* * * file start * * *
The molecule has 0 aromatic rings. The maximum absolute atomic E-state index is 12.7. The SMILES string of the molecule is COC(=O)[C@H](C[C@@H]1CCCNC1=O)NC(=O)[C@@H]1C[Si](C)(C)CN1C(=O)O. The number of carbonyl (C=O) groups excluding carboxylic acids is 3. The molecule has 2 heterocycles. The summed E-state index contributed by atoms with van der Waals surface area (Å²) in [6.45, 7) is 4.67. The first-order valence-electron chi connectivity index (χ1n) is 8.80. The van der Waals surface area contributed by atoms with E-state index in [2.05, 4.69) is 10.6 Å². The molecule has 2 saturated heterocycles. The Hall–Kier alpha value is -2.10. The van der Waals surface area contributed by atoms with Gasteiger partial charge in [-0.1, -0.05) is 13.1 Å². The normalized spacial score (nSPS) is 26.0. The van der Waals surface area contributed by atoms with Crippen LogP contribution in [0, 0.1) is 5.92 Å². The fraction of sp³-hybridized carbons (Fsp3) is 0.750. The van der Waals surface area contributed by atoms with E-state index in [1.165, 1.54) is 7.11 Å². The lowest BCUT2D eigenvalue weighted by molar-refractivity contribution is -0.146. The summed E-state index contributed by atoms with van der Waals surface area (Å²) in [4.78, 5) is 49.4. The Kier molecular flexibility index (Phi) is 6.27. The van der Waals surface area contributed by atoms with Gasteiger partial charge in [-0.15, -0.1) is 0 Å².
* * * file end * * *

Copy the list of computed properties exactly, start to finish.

The molecule has 0 aromatic rings. The maximum absolute atomic E-state index is 12.7. The SMILES string of the molecule is COC(=O)[C@H](C[C@@H]1CCCNC1=O)NC(=O)[C@@H]1C[Si](C)(C)CN1C(=O)O. The number of carbonyl (C=O) groups excluding carboxylic acids is 3. The molecule has 2 heterocycles. The summed E-state index contributed by atoms with van der Waals surface area (Å²) in [6.45, 7) is 4.67. The first-order valence-electron chi connectivity index (χ1n) is 8.80. The van der Waals surface area contributed by atoms with E-state index in [2.05, 4.69) is 10.6 Å². The molecule has 2 saturated heterocycles. The Hall–Kier alpha value is -2.10. The van der Waals surface area contributed by atoms with Gasteiger partial charge in [-0.1, -0.05) is 13.1 Å². The normalized spacial score (nSPS) is 26.0. The van der Waals surface area contributed by atoms with Crippen LogP contribution in [0, 0.1) is 5.92 Å². The fraction of sp³-hybridized carbons (Fsp3) is 0.750. The van der Waals surface area contributed by atoms with E-state index in [1.165, 1.54) is 7.11 Å². The lowest BCUT2D eigenvalue weighted by molar-refractivity contribution is -0.146. The summed E-state index contributed by atoms with van der Waals surface area (Å²) in [4.78, 5) is 49.4. The Kier molecular flexibility index (Phi) is 6.27. The van der Waals surface area contributed by atoms with Gasteiger partial charge in [-0.15, -0.1) is 0 Å².